York corporation with its principal place of business in New York City.
See MC ¶ 38.
Siemens AG originally moved to dismiss on December 10, 2001, but
subsequently withdrew that motion because it had not been served with
process, see 2/28/02 Letter from James Basile, Attorney for Siemens
defendants, to the Court. On March 28, 2002, after having been served,
defendant moved again to dismiss this action. Rather than oppose the
motion, plaintiffs sought to compel jurisdictional discovery, see 4/3/02
Letter from Robert Swift to the Court ("4/3/02 Pl. Ltr."), and submitted
several memoranda purporting to list Siemens AG's contacts with this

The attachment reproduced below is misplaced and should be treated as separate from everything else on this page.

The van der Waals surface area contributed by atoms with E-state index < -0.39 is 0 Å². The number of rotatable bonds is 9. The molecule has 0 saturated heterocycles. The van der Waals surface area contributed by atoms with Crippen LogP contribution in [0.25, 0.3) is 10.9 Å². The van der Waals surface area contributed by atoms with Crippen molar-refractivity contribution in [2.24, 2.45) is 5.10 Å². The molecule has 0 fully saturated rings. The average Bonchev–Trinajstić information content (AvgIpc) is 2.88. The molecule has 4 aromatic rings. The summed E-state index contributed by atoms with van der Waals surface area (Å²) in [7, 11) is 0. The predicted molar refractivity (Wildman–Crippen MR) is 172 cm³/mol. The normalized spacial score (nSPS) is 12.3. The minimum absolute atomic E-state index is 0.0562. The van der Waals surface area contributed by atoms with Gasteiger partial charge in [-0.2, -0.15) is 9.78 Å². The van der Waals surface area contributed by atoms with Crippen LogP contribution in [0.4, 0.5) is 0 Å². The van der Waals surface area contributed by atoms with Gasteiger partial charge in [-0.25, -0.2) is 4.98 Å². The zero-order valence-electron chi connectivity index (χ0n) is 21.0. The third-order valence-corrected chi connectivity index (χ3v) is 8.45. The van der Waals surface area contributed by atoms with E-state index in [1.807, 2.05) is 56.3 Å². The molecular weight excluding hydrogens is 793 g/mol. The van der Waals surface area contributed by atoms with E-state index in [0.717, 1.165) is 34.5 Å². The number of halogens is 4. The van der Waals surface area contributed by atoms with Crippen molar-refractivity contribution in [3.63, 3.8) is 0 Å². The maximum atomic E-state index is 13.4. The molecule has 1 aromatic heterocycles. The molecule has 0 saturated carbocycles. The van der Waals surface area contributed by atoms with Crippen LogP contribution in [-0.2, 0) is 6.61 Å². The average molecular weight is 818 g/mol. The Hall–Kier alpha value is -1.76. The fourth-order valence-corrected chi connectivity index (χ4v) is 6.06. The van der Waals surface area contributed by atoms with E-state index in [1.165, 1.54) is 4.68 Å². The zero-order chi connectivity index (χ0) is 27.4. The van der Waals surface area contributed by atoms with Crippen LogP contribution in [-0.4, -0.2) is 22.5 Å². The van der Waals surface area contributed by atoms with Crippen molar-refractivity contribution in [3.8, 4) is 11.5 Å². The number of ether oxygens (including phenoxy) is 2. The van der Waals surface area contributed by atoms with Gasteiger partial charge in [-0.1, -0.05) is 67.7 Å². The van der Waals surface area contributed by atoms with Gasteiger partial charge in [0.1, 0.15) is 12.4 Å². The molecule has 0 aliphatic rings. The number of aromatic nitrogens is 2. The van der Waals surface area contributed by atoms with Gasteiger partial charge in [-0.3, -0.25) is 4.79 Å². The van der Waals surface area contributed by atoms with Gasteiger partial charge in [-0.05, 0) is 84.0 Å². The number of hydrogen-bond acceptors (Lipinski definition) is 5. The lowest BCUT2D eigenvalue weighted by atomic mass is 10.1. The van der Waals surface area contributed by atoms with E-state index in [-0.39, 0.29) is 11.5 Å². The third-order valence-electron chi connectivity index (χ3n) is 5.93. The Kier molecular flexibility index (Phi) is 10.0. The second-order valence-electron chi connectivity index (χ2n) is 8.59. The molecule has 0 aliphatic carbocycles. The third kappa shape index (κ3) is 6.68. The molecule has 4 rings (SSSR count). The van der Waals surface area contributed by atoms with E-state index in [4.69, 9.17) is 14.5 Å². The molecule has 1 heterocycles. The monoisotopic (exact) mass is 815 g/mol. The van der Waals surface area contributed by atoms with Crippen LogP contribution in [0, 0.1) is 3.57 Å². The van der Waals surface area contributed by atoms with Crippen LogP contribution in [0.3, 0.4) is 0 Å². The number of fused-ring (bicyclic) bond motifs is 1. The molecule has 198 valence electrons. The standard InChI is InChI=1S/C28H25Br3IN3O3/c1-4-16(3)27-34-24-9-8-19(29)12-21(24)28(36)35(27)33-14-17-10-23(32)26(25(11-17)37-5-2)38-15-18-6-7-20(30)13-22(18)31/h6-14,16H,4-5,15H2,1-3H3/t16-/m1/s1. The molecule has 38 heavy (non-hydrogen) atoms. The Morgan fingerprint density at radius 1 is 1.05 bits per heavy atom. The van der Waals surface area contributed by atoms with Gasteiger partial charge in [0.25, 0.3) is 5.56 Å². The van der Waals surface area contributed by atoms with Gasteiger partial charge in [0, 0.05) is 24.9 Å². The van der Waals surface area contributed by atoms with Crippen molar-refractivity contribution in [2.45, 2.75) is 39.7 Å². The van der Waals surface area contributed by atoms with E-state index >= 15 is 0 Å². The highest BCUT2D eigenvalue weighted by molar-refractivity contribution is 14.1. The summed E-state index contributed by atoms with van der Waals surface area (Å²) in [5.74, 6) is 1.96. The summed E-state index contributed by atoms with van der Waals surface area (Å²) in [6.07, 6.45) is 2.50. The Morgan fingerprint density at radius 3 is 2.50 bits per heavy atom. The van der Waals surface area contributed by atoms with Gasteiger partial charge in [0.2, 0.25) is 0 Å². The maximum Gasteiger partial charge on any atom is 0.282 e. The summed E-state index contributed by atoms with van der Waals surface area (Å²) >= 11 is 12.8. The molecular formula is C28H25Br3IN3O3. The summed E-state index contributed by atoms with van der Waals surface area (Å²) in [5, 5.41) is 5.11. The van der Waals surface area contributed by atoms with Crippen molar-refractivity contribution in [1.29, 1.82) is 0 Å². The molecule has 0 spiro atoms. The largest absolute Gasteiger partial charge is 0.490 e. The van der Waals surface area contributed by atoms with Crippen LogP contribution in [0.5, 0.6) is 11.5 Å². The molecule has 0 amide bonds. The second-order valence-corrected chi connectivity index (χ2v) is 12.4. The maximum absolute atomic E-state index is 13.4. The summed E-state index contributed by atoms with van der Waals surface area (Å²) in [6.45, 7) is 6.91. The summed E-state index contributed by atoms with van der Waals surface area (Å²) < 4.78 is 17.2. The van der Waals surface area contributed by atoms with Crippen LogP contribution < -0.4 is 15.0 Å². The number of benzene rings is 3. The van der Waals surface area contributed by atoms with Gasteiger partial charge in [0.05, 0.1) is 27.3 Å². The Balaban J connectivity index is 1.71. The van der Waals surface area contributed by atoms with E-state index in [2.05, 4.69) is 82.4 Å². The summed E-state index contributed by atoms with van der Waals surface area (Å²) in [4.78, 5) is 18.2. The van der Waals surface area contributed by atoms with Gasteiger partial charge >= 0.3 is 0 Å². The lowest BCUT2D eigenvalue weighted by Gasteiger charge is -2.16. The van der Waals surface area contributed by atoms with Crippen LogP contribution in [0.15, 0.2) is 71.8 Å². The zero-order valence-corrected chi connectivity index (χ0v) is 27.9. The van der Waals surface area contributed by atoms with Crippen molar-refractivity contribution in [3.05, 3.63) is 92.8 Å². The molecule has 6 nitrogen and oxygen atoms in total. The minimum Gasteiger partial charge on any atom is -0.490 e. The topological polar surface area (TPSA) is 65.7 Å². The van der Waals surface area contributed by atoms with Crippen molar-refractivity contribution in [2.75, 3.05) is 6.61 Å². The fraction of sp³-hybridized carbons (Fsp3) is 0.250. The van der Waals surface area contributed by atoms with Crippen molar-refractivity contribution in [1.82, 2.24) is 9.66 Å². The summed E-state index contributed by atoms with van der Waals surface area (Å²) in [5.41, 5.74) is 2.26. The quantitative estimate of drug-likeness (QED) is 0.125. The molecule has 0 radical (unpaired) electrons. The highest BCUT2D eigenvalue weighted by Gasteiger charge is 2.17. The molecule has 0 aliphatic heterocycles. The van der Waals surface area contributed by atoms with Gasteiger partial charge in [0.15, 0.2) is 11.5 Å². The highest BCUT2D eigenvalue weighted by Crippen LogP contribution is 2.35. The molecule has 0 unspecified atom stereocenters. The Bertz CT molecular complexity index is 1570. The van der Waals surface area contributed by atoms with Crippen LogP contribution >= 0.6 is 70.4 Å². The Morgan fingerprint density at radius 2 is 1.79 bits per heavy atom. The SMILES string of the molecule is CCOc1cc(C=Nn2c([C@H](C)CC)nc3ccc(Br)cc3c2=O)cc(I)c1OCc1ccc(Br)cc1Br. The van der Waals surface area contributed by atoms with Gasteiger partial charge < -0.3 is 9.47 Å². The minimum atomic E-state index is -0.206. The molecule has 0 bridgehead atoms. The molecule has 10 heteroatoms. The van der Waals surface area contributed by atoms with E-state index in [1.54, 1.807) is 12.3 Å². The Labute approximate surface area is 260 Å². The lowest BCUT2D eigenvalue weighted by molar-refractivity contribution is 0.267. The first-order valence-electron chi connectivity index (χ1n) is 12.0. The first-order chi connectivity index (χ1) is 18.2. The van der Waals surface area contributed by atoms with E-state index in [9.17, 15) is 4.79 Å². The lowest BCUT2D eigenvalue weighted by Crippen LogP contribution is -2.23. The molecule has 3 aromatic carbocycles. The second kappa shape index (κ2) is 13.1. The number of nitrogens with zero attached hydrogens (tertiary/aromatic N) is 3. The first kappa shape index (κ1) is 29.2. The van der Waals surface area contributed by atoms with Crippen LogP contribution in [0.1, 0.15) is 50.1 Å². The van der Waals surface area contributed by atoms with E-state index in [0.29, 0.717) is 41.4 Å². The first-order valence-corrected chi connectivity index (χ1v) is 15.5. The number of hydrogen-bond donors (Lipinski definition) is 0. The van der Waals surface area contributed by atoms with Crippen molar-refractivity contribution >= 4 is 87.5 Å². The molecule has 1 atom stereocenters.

forum, see Ex. C to 4/3/02 Pl. Ltr.; 1/23/02 Memorandum ("Pl. List
Mem."), Ex. 1 to 1/22/02 Letter from Edward Fagan, Robert Swift and Jay
Rice, Plaintiffs' Attorneys, to the Court ("1/22/02 Pl. Ltr."). On May
8, 2002, this Court directed plaintiffs to respond to defendant's motion
so that the issue would be fully briefed. See 5/8/02 Order.
II. PERSONAL JURISDICTION
Plaintiffs argue that Siemens AG's contacts with New York are
sufficient to confer jurisdiction over it. In the alternative, they
contend that this Court has jurisdiction over Siemens AG by virtue of the
New York presence of its New York subsidiary, Siemens Corporation.
A court is obligated to dismiss an action against a defendant over whom
it has no personal jurisdiction. See Fed. R. Civ. P. 12(b)(2); Laborers
Local 17 Health and Benefit Fund v. Philip Morris, Inc., 26 F. Supp.2d 593,
597 (S.D.N.Y. 1998). Plaintiffs bear the ultimate burden of
establishing, by a preponderance of the evidence, that this Court has
jurisdiction over the defendant. See Kernan v. Kurz-Hastings, Inc.,
175 F.3d 236, 240 (2d Cir. 1999); Robinson v. Overseas Military Sales